Monday, July 15, 2013

FDA Proposes Action Level for Arsenic in Apple Juice

FDA proposed a limit of 10ppb for inorganic arsenic in apple juice.  This is the same level that is in place for drinking water.

This issue garnered attention when that crusader for scaring the heck out of people in the name of public health, Dr. Oz, put a beat down on apple juice claiming that samples had high levels of aresenic.  However, FDA countered with scientific facts -  that they had monitored juice samples for years and had not found such levels AND the methodology used by the Oz quoted study looked at total arsenic and not inorganic aresenic, the harmful form.

If anything, it shows how mass-media-generated misinfomation can be used to force regulation.

 FDA proposes “action level” for arsenic in apple juice

For Immediate Release: July 12, 2013
Media Inquiries: Theresa Eisenman, 301-796-2805,
Consumer Inquiries: 888-INFO-FDA

Agency testing and analysis confirm overall safety of apple juice

The U.S. Food and Drug Administration today proposed an “action level” of 10 parts per billion (ppb) for inorganic arsenic in apple juice. This is the same level set by the U.S. Environmental Protection Agency (EPA) for arsenic in drinking water.

“The FDA is committed to ensuring the safety of the American food supply and to doing what is necessary to protect public health,” said FDA Commissioner Margaret A. Hamburg, M.D. “We have been studying this issue comprehensively, and based on the agency’s data and analytical work, the FDA is confident in the overall safety of apple juice for children and adults.”

“While the levels of arsenic in apple juice are very low, the FDA is proposing an action level to help prevent public exposure to the occasional lots of apple juice with arsenic levels above those permitted in drinking water,” said Michael R. Taylor, the FDA’s deputy commissioner for foods and veterinary medicine.

The FDA is establishing this threshold to provide guidance to industry. The agency takes the action level into account when considering an enforcement action, if it finds a food product exceeds the threshold.

The FDA has been monitoring the presence of arsenic in apple juice for the past 20 years and has consistently found that samples contain levels of arsenic that are low, with few exceptions. New tools, however, have allowed the agency to better understand the breakdown between organic and inorganic arsenic levels. Last year the FDA released findings from its latest data collection and analysis of 94 samples of arsenic in apple juice. The analysis showed that 95 percent of the apple juice samples tested were below 10 ppb total arsenic; 100 percent of the samples were below 10 ppb for inorganic arsenic, the carcinogenic form of arsenic.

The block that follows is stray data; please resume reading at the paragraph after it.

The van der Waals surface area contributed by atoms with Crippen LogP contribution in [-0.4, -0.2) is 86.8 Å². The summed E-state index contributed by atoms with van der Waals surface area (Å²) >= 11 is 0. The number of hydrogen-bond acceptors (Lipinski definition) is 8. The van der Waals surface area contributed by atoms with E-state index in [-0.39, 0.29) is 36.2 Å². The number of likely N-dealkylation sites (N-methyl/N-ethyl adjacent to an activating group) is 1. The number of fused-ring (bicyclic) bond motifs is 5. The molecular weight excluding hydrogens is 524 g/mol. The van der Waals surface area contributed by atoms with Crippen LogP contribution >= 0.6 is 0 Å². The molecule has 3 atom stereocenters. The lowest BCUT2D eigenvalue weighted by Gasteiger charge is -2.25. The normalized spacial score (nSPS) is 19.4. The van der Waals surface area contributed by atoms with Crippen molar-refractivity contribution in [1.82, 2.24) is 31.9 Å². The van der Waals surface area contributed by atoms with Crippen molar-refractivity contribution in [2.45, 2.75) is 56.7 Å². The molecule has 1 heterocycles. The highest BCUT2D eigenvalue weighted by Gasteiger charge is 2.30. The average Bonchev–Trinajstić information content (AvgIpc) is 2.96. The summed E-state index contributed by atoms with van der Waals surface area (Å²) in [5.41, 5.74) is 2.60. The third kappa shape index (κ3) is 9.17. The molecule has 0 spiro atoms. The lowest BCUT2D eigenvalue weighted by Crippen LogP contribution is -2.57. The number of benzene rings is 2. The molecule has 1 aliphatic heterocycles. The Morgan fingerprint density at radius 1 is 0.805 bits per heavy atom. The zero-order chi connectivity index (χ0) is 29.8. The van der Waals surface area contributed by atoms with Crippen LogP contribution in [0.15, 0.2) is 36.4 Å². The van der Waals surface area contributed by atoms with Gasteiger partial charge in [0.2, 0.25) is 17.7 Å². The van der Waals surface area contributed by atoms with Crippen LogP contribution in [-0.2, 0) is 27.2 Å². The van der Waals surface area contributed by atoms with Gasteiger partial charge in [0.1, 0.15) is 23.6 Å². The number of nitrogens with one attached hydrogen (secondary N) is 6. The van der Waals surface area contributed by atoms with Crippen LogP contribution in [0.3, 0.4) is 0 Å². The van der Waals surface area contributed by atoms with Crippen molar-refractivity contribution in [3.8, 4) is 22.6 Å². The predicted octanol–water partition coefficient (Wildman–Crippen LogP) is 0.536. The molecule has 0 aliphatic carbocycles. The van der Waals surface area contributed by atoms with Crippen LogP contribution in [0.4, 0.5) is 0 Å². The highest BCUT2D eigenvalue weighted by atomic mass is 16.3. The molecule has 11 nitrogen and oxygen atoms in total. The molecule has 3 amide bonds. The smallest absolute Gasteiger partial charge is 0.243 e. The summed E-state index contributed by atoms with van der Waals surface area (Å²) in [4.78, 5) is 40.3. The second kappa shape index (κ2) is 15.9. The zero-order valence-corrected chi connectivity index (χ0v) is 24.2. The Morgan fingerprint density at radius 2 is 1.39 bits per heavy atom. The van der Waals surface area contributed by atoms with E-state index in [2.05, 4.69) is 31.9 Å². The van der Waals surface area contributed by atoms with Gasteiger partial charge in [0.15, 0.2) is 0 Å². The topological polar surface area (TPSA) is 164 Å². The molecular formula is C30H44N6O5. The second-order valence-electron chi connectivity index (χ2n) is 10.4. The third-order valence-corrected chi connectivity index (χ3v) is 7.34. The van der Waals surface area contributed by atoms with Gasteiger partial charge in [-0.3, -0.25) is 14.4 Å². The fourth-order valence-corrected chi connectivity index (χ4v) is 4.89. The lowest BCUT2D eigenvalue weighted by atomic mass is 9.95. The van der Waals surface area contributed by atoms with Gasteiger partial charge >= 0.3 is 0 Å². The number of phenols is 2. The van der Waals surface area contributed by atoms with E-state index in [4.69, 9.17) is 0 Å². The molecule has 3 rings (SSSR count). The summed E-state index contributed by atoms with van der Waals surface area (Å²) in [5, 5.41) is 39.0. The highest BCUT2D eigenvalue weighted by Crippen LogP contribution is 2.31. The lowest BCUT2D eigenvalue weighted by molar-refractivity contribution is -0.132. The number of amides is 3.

The proposed level of 10 ppb takes into account this sampling data plus a recently completed, peer-reviewed risk assessment of inorganic arsenic in apple juice conducted by FDA scientists. The assessment is based on lifetime exposure.

Inorganic arsenic may be found in foods because it is present in the environment, both as a naturally occurring mineral and because of activity such as past use of arsenic-containing pesticides. A known carcinogen, inorganic arsenic also has been associated with skin lesions, developmental effects, cardiovascular disease, neurotoxicity, and diabetes.

In conducting its new assessment on apple juice, the FDA was able to use data from two studies published in 2010, as well as a 2011 evaluation by the Joint Expert Committee on Food Additives and Contaminants of the Food and Agriculture Organization, part of the United Nations and the World Health Organization.

The agency will accept public comments on the proposed action level and the risk assessment for 60 days.